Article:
Stop Snoring. Sleep Better.

Do Catnaps Help?

Good question — if you’re consistently tired each day (problem number one), do catnaps help you get the rest and rejuvenation you need?

An entrepreneur in New York City saw enough profit potential in sleepy, working adults that he opened Yelo Nap, where for $12 sleep-deprived individuals can go for a nap during the workday. The owner says it’s about the cost of a sandwich at lunch and well worth the investment.

But is there science behind napping?

First, let’s see what happens when you are sleep deprived. A study at the University of Wisconsin-Madison used sleep-deprived rats, who were kept awake by constant stimulation through toys and cage-based challenges and who were wired to electroencephalogram devices, to measure the effects of lack of sleep.

What the team found was that subsets of the rats’ cortex neurons switched off, seemingly at random, in various locations. The electrical profiles of these tired neurons showed “slow wave” activity, resembling neurons throughout the cortex during nonrapid-eye-movement (NREM) sleep, which makes up about 80 percent of all sleep.

When the rats were then offered sugar tablets to grab and eat as a performance challenge, the team found that they performed 38 percent less well than they did when they were fully rested.

“Such tired neurons in an awake brain may be responsible for the attention lapses, poor judgment, mistake-proneness and irritability that we experience when we haven’t had enough sleep, yet don’t feel particularly sleepy,” Dr. Giulio Tononi, team leader, explains. “Strikingly, in the sleep-deprived brain, subsets of neurons go offline in one cortex area but not in another — or even in one part of an area and not in another.”

Back to the Yelo Nap guy: He’s doing fine because in a high-stress metropolis like Manhattan, there are plenty of people burning their candles at both ends. Still, will catnaps actually help these sleep-deprived individuals?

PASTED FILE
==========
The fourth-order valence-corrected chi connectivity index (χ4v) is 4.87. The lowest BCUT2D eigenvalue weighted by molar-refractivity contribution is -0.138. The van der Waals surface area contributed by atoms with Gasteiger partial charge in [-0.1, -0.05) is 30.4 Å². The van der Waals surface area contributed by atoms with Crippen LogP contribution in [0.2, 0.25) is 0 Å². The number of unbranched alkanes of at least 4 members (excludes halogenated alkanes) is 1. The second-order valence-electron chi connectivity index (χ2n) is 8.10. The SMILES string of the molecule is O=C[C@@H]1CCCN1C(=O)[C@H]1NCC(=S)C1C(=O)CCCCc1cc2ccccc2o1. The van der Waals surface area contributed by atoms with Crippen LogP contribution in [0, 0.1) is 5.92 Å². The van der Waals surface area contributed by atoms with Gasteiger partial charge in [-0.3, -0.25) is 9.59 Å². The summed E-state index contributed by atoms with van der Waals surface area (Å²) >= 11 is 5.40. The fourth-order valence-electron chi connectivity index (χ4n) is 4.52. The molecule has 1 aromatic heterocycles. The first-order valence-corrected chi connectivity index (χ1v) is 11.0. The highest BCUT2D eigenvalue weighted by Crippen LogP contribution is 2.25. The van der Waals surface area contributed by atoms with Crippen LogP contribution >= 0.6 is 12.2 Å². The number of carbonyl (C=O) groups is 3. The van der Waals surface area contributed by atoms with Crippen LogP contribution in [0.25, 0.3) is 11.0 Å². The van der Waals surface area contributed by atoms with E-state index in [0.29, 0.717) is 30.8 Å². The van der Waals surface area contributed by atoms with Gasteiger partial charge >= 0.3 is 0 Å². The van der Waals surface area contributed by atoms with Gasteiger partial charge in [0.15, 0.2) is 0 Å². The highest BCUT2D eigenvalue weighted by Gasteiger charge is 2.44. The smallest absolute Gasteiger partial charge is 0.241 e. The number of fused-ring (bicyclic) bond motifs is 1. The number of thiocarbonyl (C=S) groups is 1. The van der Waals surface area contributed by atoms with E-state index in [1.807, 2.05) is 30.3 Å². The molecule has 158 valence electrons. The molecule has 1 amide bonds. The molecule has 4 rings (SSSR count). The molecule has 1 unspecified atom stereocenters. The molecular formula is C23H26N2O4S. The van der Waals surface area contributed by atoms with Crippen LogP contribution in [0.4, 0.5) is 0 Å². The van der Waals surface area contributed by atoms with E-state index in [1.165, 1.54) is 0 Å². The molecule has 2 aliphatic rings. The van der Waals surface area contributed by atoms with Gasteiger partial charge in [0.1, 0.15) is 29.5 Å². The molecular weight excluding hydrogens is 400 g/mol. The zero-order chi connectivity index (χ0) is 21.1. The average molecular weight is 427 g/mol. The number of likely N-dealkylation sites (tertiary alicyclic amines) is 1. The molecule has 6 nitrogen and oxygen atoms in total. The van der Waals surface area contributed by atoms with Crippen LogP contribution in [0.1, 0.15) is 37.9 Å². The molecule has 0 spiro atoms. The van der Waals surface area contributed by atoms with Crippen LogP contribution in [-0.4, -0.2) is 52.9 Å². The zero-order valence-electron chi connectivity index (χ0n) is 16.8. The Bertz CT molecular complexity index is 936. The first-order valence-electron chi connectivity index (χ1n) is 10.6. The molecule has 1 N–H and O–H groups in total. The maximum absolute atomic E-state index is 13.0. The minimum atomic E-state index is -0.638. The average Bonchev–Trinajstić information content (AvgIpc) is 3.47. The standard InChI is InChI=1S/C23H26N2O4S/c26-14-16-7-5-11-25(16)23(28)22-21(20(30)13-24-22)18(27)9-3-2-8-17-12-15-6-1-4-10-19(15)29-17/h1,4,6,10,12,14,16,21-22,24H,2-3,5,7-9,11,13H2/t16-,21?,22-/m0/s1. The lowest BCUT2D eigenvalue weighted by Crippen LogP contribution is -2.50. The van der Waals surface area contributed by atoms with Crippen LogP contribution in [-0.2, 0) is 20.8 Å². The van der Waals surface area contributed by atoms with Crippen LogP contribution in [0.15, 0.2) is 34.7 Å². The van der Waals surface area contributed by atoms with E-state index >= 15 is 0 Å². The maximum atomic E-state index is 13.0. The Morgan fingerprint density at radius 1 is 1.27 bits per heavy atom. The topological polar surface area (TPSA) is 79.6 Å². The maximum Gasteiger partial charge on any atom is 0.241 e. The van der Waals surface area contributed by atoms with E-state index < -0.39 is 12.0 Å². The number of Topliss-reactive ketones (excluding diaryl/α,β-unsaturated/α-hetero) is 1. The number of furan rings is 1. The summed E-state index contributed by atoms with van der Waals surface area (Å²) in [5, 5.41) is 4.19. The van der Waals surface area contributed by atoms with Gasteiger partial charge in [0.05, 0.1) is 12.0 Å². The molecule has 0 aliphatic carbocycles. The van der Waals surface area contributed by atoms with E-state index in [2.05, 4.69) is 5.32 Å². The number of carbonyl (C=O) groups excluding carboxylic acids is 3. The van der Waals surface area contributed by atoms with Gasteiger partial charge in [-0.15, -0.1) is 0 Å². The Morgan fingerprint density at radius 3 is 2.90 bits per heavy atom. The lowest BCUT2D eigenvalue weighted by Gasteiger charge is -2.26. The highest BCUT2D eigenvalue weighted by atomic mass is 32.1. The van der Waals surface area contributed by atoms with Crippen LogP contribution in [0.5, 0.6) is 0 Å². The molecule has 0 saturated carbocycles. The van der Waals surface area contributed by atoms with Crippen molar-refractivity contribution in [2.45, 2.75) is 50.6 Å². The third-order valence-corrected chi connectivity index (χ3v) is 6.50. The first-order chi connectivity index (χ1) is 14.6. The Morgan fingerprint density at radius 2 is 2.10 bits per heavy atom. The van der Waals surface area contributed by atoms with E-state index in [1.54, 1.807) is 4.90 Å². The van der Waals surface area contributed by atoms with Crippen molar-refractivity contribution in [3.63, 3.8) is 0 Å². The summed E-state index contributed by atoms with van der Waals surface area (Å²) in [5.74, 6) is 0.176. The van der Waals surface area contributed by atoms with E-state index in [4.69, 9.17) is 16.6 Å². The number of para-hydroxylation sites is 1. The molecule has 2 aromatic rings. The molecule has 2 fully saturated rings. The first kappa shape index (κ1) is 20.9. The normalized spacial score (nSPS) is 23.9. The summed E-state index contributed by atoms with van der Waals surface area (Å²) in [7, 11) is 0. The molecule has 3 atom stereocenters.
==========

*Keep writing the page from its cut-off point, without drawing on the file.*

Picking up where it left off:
Various studies answer in the affirmative, but sleep experts warn that daytime napping might lead to a vicious cycle in which naps contribute to inability to sleep at night, especially for people with insomnia. Such people need professional help.

But now for the good news:

A study at the University of California found that test-takers who were allowed a nap beforehand did significantly better than those who weren’t. The study leader, Dr Matthew Walker, says napping works well beyond helping one catch up on lost sleep: “At a neuro-cognitive level, it moves you beyond where you were before you took a nap.”

Another study of pilots showed that allowing 26-minute naps (while the co-pilot or pilot manned the vessel) improved performance by 34 percent and enhanced alertness by 54 percent.

And a six-year study in Greece showed that those people who took 30-minute naps at least three times a week were 37 percent safer from the risk of heart-related death.

So, yes, catnaps can definitely help, but if you’re consistently unable to sleep — or you snore incessantly or suffer from sleep apnea — you need to seek professional help.

For the rest of you, “nighty-night” in the daytime.

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